The Cytel blog keeps you up to speed with the latest developments in biostatistics and clinical biometrics.
2020 has been an unusually difficult year as the global pandemic impacted all of our lives. This year, the Cytel blog saw a lot of activity as we tried to keep our readers abreast with the latest updates on the COVID-19 clinical trials, and covered other trending and important topics such as, the growing adoption of Synthetic Control Arms, master protocols, Head to Head Comparisons and Bayesian methods. We also collaborated with several experts from both within and outside the company to conduct several series of webinars and provided summaries through our blogs.
Continue reading to learn about the top 10 Cytel blogs that resonated most with our community in 2020.
As we prepare to close the door on 2020, we asked Pantelis Vlachos, Principal/Strategic Consultant for Cytel, to share his favorite Cytel events of this year. Continue reading this blog for a summary of Cytel’s 2020 contributions around adaptive designs and Bayesian methods.
When designing clinical trials, biostatisticians and clinical development teams are often faced with a conundrum. Given the parameters of their clinical study, they usually begin with five or six possible design options and begin to explore the most promising ones. The likelihood is that none of these trials will be optimal designs. Rather, they meet certain criteria that are “good enough” at which point, clinical development teams might begin to lead one way or another.
As a part of Cytel’s Advanced Design Framework, a new Framework for the statistical design of clinical trials, Cytel discovered that a specific combination of process changes and technological advances has the potential to increase clinical development productivity by 10-20%. The Framework summarizes these as Thoroughly Explore, Decide Together and Communicate Tradeoffs. Here are 7 key features of this improved strategic framework. Alternatively, watch the webinar of our Chief Scientific Officer Yannis Jemiai discussing this Advanced Design Framework.
Increasing Clinical Development Productivity Using Statistics and Cloud-Computing
The need for Re-imagining Clinical Trials: A recent survey conducted by Cytel found that only 42% of respondents reported using any complex or innovative clinical trial designs beyond the familiar group sequential approach. Although regulators respond quite favorably to such designs, sponsors have remained hesitant to use them.
A combination of technological and process advances are necessary to overcome mechanisms that contribute to stagnating statistical innovation in clinical development. Cytel responded by creating this new whitepaper that provides a new strategic framework that can help Clinical Development teams leverage cloud-computing and begin to initiate process changes, necessary to increase development productivity by 10-20%.
Significant advances have been made to enhance the efficiency of clinical trial designs. However, the traditional methods deployed by many pharmaceutical companies are fraught with challenges. Much less consideration is given to the value of decisions in the context of development programs or portfolios.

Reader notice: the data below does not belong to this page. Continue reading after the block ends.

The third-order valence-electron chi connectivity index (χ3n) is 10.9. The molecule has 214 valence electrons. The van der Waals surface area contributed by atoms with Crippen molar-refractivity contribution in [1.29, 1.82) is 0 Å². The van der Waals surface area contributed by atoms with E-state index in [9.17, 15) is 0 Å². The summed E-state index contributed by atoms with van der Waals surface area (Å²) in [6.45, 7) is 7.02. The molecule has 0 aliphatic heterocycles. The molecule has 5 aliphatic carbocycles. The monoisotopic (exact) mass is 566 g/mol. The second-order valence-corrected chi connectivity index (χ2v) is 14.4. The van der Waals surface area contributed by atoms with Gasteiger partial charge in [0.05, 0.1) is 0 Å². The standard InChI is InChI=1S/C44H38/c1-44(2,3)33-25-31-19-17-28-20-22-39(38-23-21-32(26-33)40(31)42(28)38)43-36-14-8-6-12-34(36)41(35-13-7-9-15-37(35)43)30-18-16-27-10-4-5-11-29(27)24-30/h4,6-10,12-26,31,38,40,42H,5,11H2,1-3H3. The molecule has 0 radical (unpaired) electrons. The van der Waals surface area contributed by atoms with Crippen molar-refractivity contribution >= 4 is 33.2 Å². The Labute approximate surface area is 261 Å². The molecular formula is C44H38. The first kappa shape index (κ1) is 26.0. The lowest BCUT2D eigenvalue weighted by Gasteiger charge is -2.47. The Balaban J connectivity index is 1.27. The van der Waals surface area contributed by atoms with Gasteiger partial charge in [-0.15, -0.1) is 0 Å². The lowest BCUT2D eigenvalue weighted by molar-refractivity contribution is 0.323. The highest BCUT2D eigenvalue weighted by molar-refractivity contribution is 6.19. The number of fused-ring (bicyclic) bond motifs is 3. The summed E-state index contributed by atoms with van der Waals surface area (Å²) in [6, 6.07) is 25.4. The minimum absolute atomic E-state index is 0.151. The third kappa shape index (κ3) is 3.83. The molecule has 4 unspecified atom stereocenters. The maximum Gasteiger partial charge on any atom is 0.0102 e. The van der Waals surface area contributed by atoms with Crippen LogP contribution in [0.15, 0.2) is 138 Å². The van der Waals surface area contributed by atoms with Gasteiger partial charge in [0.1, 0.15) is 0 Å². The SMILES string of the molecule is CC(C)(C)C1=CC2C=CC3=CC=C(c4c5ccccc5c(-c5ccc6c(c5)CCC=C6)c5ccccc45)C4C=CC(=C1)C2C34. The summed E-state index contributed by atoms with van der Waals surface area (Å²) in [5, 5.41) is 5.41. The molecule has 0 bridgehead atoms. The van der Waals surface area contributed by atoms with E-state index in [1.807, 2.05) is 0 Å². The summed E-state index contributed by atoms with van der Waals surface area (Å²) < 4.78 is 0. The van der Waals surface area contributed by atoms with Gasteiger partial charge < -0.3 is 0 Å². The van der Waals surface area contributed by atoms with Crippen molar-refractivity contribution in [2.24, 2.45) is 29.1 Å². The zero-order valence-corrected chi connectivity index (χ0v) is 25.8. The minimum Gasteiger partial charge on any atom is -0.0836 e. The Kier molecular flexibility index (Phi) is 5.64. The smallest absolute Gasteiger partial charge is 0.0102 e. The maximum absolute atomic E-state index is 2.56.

Cytel recently launched the “C-Suite Webinar Series”, an online initiative to help pharmaceutical executives drive commercial success with strategic insight from statistics. As a part of this series, Zoran Antonijevic, Head of Biometrics at MedSource, conducted a webinar where he describes methods for maximizing the value of programs and portfolios. This event was attended by numerous biopharma leaders.
Continue reading this blog to understand the concepts of program and portfolio optimization and learn about the benefits and opportunities presented by them.
The current state of the clinical trials industry faces a challenge that was only hypothetical three or four years ago. Thanks to the advent of cloud-computing and advances in simulation technology, sponsors can now design hundreds of thousands of clinical trials in less than an hour. Yet how do we choose amongst all of these myriad options in a way that optimizes commercial prospects? Cytel’s Chief Scientific Officer sits down with us to discuss the Re-imagined Clinical Trial.
MUCE is a Bayesian solution for cohort expansion trials where multiple dose(s) and multiple indication(s) are tested in parallel. Such methods are particularly important for areas like oncology where several doses and several indications must be tested for successful completion of early phase trials, and optimal choice of dose and population to move on from early phase to a reasonable dosage for Phase 3.
Note that for these situations the number of comparator arms for a trial can increase rather rapidly. Testing three doses with three indications essentially requires 9 different trials. An efficient way to test a higher number of trials is therefore necessary for accelerated clinical development.
The widespread use of cloud-computing has altered the clinical trial design process. Whereas three or four years ago, it would take a statistician perhaps two or three days to design five clinical trial designs, a well-resourced statistician can now simulate and model well over 100,000 designs in less than 30 minutes. How does this affect the process of designing clinical trials
According to Yannis Jemiai, Chief Scientific Officer at Cytel, a combination of technology and process changes can establish the foundation for significant increases in productivity. Yannis argues that uncertainty should not be viewed as a challenge but an opportunity. Using statisticians strategically as well as tactically throughout the design process can help R&D teams drive commercial value for greater speed, savings and success.